Peak Oil and the Australian Army: An Update - Major Cameron Leckie
In 2007 the Australian Army Journal published an article titled Peak Oil and the Australian Army. The motivation for writing that article was the risk of Army being ‘functionally dislocated’ by the onset of peak oil with inappropriate doctrine, training and equipment. This post provides an update to the original article, focusing on the current global and Australian oil situation. It also discusses Army’s, and more broadly Defence’s, approach to a liquid fuel constrained future.
The continued growth in oil production indicates that the global oil production peak, which will be followed by a terminal decline (commonly known as peak oil), has not as yet been reached. Indeed global oil production has increased by around 10 million barrels a day (mb/d) from 2005—when peak oil became a major concern—to 2016 according to BPs Statistical Review of World Energy.
Despite global peak oil not having been reached as yet, there are multiple reasons to be concerned about the future cost, reliability and availability of oil, which is still the world’s primary source of energy and predominant transportation fuel. Some of these reasons include:
- Oil discoveries peaked in the 1960s and are in long term decline. According to the International Energy Agency (IEA), oil discoveries in 2017 were only 4 billion barrels (compared to global consumption of 33 billion barrels per year). This rate of discovery is a 70 year low.
- Demand for oil is continuing to increase while production from existing fields is declining. An additional 3 mb/d of new production is required every year to meet demand.
- Oil industry investment has fallen significantly and may be insufficient to guarantee future supply. Of concern is that much of the investment is in US shale oil. A shale oil well is 70 – 90% depleted in three years, in comparison to conventional oil fields that produce at high rates for decades. Sober analysis of the US shale oil industry suggests that the projections of continued production growth are highly optimistic and unlikely to be met.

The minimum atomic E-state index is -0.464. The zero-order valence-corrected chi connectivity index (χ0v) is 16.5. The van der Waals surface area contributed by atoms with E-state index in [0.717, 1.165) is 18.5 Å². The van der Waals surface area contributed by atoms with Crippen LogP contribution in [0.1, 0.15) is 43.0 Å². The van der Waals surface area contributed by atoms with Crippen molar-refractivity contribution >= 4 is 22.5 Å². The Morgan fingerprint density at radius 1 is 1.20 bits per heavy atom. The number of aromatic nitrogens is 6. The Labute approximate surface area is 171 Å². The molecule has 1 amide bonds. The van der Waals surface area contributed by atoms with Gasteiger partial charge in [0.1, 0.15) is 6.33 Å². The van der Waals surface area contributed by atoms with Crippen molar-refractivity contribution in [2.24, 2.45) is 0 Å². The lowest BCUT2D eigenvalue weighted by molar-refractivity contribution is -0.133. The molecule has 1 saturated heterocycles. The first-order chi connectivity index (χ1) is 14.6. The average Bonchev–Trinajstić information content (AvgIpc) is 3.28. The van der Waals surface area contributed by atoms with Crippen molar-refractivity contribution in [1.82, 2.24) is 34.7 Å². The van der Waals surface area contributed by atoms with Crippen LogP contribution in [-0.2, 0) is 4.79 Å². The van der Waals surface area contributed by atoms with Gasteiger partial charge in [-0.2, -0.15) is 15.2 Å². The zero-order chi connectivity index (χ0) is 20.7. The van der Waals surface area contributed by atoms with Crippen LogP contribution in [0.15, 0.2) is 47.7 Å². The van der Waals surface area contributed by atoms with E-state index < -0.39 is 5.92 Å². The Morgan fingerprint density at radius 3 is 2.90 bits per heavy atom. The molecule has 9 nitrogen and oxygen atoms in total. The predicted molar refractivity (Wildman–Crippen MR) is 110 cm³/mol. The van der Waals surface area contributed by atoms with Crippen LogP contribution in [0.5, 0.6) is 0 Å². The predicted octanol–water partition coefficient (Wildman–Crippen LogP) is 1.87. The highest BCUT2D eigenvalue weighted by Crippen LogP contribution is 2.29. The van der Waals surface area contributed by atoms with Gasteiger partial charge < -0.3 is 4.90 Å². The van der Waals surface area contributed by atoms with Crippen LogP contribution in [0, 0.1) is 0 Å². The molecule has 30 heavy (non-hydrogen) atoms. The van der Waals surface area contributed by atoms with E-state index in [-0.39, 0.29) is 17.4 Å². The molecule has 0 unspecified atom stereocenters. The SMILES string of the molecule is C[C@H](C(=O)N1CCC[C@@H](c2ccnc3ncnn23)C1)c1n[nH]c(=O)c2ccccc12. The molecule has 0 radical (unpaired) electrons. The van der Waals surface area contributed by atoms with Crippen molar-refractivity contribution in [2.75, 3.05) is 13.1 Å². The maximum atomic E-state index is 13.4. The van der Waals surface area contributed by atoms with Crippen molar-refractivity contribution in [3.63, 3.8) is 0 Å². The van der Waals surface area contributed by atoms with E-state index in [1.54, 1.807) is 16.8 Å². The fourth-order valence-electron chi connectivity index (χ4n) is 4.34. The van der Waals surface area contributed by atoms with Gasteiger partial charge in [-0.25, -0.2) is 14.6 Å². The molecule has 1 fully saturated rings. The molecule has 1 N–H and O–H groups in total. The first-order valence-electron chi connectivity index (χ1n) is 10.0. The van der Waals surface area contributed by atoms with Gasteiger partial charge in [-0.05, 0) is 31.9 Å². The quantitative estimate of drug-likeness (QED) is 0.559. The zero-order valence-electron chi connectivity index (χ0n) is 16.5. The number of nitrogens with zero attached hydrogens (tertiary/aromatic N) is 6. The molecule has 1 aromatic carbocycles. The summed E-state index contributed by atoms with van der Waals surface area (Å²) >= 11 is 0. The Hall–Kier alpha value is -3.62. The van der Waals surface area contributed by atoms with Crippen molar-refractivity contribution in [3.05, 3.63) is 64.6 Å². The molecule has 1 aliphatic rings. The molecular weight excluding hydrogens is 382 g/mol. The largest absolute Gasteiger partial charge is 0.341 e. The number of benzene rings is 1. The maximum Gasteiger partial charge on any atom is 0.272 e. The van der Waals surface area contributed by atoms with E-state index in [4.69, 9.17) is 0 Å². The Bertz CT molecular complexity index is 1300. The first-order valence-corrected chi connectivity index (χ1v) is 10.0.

These factors, and others, suggest that the peak oil predicament has not gone away but rather there has been a decade long reprieve, due in part to the decreased rate of demand growth since the Global Financial Crisis (GFC) and the rapid, but likely temporary, growth in shale oil production.
Australia’s oil situation has considerably deteriorated over the last decade. While domestic oil production has continued to decline, consumption has increased (Figure 1). Australia is becoming increasingly reliant on the importation of both refined oil-based products and crude oil for our dwindling refining capacity. Australia consistently fails to meet the International Energy Agency’s requirement of holding oil reserves equivalent to 90 days of imports as a buffer against supply disruption (generally holding just half that amount with stocks of diesel fuel being as low as 12 days of supply in the recent past); relying instead upon a Just-In-Time supply chain and the ability of the oil market to address disruptions.
Figure 1. Australian Oil Production and Consumption (Source: 2017 BP Statistical Review of World Energy)
In 2005 a major report indicated that it would take an intensive effort over decades to mitigate peak oil. A crash action mitigation program at the oil peak would leave the world with a significant liquid fuels deficit for more than 20 years. Despite this warning, efforts to transition away from oil have been minuscule. For example, there are currently only 4000 electric vehicles in Australia.